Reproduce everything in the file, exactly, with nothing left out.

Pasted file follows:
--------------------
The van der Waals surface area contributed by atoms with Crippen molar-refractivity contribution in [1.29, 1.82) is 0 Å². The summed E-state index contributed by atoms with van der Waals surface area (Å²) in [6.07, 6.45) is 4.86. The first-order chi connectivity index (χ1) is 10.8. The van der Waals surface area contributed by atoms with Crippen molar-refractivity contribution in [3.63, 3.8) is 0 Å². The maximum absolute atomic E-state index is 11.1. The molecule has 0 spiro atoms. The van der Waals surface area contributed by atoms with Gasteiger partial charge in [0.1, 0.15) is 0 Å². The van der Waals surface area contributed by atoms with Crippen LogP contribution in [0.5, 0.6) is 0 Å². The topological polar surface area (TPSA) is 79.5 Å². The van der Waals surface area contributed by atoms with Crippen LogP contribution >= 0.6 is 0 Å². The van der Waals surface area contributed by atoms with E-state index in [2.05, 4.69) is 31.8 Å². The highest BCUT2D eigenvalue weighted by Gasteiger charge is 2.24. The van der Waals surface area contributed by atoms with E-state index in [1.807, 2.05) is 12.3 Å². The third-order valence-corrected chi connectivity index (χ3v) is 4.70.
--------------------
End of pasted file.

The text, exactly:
The van der Waals surface area contributed by atoms with Crippen molar-refractivity contribution in [1.29, 1.82) is 0 Å². The summed E-state index contributed by atoms with van der Waals surface area (Å²) in [6.07, 6.45) is 4.86. The first-order chi connectivity index (χ1) is 10.8. The van der Waals surface area contributed by atoms with Crippen molar-refractivity contribution in [3.63, 3.8) is 0 Å². The maximum absolute atomic E-state index is 11.1. The molecule has 0 spiro atoms. The van der Waals surface area contributed by atoms with Gasteiger partial charge in [0.1, 0.15) is 0 Å². The van der Waals surface area contributed by atoms with Crippen LogP contribution in [0.5, 0.6) is 0 Å². The topological polar surface area (TPSA) is 79.5 Å². The van der Waals surface area contributed by atoms with Crippen LogP contribution >= 0.6 is 0 Å². The van der Waals surface area contributed by atoms with E-state index in [2.05, 4.69) is 31.8 Å². The highest BCUT2D eigenvalue weighted by Gasteiger charge is 2.24. The van der Waals surface area contributed by atoms with E-state index in [1.807, 2.05) is 12.3 Å². The third-order valence-corrected chi connectivity index (χ3v) is 4.70.